Japanese Civil Police Ignore Liberation of Urawa Internment Camp

Four Japanese Civil Policemen ignore the celebrations of their prisoners as United States Navy and Marine medical units arrive at the Urawa Internment Camp, Kamikizaki 5-6-3, Saitama Prefecture, on August 30, 1945. Note that the officer on the extreme left has a scar below his left eye; probably a war injury. Urawa, a camp mostly for male missionaries and clergy interned in 1942 to prevent spying, had better conditions than most of the other prisoner of war camps and civilian internments. That could be due in part to most other camps being run by the Military Police, the Kempeitai. Still, the internees had a difficult relationship with the Civil Police. In the September 4, 1945 issue of the Los Angeles Times, Urawa internee Father Marie Gabriel Groleau (July 28, 1913 - December 25, 2000) was quoted, "The police, ah, the police! They are the rascals! they kick, they slap, they beat everyone." Reporter Kyle Palmer wrote "the police at Urawa ate most of the food rationed to the monastery. The few police at Urawa who hung around the place while while I was there were round-faced, ruddy, and in marked contrast to the Franciscans, [the internees] all of whom were pale and thin." The Civil Police (Bureau Of Police Affairs) reported to the Home Ministry and was one of the few organizations that was not disbanded by Supreme Command Allied Powers (SCAP). A declassified Office of Strategic Services (OSS) report stated, "The pay of the Civil Police, even according to the low standards of the Japanese civil service, is extremely poor. Although the low pay may be partially compensated by the dignity and importantance of the policemen in Japan, the men attracted to the profession are generally mediocre in ability. The war has seriously reduced the number of available men, and has thereby lowered personnel standards even further." Many were veterans recovering from wounds or invalided out of the service or otherwise unavailable for military functions.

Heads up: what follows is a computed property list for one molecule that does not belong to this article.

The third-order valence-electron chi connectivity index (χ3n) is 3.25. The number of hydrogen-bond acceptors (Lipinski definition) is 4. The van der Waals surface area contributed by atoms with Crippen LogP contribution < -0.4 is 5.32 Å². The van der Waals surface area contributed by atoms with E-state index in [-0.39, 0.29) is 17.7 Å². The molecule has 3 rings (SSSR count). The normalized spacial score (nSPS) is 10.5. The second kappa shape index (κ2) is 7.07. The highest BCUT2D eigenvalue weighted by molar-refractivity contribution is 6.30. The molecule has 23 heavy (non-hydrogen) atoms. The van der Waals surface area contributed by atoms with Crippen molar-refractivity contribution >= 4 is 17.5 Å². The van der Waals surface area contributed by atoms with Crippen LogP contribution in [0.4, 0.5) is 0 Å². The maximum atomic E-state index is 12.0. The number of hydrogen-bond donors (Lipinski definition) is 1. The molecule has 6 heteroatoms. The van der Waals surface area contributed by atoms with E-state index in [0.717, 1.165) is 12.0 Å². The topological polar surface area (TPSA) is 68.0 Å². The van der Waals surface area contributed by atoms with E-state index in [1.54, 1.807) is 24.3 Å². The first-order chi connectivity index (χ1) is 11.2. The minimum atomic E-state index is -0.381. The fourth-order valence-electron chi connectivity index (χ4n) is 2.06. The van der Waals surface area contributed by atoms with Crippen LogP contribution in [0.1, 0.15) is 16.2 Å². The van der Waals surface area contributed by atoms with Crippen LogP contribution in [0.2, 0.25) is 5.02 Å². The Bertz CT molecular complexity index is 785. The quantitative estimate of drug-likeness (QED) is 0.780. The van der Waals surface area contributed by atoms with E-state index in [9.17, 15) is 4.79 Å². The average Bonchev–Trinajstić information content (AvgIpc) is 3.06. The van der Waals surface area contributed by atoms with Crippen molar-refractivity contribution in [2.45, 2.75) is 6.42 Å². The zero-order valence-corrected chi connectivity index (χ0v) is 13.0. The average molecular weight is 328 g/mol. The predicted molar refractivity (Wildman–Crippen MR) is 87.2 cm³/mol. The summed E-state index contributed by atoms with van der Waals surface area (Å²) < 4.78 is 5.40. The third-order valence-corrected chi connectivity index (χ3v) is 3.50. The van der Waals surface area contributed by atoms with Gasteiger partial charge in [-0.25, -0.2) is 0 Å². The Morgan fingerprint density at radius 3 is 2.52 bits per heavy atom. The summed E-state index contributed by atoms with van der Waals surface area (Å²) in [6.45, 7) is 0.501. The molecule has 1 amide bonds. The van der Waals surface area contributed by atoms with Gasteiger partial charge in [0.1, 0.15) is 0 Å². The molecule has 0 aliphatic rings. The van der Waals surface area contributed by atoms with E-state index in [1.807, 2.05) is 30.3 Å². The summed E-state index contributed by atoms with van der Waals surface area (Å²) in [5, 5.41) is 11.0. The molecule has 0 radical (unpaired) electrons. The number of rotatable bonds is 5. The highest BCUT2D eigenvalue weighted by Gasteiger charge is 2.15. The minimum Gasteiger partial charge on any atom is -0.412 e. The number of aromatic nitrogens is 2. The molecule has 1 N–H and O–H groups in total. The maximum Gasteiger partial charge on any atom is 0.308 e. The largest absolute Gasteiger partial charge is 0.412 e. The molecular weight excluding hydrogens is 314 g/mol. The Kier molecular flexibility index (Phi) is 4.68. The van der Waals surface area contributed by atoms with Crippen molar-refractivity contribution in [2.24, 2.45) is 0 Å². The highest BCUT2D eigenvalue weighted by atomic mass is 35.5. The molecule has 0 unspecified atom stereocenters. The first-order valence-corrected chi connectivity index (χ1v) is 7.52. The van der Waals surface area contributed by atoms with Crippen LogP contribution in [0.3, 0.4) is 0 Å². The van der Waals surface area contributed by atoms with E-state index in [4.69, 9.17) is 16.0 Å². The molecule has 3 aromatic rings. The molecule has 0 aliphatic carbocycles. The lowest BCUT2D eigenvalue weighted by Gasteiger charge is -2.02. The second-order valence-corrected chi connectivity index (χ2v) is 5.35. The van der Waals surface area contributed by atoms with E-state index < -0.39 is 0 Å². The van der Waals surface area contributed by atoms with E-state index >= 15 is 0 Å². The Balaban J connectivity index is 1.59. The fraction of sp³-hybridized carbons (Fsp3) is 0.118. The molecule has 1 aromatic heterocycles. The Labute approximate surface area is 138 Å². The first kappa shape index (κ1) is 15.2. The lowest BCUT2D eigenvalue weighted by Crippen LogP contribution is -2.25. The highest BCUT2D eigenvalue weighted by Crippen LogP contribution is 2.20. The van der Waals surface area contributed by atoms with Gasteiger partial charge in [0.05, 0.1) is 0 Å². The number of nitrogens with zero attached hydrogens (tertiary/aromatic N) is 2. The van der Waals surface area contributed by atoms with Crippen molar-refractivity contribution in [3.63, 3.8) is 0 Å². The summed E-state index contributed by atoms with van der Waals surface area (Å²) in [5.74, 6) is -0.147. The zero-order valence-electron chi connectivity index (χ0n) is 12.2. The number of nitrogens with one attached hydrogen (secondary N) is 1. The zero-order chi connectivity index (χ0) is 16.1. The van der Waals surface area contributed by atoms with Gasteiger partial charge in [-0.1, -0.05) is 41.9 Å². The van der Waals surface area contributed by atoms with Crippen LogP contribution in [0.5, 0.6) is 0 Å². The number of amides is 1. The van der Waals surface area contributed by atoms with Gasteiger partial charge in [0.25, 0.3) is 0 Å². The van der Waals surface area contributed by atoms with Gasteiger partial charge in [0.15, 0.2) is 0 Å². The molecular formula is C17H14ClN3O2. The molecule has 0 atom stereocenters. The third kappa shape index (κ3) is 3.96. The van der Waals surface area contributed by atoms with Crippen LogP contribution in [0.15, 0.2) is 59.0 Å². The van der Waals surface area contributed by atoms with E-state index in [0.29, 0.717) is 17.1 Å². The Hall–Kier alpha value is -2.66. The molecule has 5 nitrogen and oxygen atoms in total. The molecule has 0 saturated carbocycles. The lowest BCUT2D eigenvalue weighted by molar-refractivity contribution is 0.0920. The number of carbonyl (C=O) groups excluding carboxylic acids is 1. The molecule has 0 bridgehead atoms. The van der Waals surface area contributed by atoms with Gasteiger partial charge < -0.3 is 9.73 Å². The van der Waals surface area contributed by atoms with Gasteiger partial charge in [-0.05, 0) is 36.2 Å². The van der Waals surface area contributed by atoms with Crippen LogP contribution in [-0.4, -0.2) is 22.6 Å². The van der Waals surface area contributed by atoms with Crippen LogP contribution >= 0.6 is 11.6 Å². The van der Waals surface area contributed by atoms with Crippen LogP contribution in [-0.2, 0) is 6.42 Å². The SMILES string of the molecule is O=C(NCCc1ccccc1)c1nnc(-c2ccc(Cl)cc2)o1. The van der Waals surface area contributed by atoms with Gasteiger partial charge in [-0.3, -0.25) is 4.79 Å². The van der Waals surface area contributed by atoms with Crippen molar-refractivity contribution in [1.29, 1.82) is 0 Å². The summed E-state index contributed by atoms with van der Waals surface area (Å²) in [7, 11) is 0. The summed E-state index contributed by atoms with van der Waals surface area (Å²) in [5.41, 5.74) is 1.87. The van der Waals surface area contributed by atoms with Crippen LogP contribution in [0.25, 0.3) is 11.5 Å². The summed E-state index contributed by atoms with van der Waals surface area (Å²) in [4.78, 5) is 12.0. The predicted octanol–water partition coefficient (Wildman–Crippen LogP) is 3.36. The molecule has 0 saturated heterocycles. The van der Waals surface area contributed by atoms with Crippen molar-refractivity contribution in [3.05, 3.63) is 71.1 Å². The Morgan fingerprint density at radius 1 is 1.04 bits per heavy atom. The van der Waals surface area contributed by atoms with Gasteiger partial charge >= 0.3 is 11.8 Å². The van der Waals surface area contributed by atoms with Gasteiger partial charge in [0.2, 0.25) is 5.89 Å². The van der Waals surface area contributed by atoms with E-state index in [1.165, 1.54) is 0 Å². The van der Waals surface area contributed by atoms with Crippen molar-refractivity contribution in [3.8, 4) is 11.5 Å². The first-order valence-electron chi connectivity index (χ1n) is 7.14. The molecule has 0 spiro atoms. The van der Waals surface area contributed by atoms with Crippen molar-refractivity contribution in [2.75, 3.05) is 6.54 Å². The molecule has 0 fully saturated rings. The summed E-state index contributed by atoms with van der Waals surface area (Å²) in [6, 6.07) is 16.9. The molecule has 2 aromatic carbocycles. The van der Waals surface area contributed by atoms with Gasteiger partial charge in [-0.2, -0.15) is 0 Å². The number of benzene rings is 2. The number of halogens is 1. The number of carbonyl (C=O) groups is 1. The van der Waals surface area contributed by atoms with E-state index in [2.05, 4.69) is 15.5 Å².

Caption Written By: 
Jason McDonald
National Archives and Records Ad
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Date Photographed: 
Thursday, August 30, 1945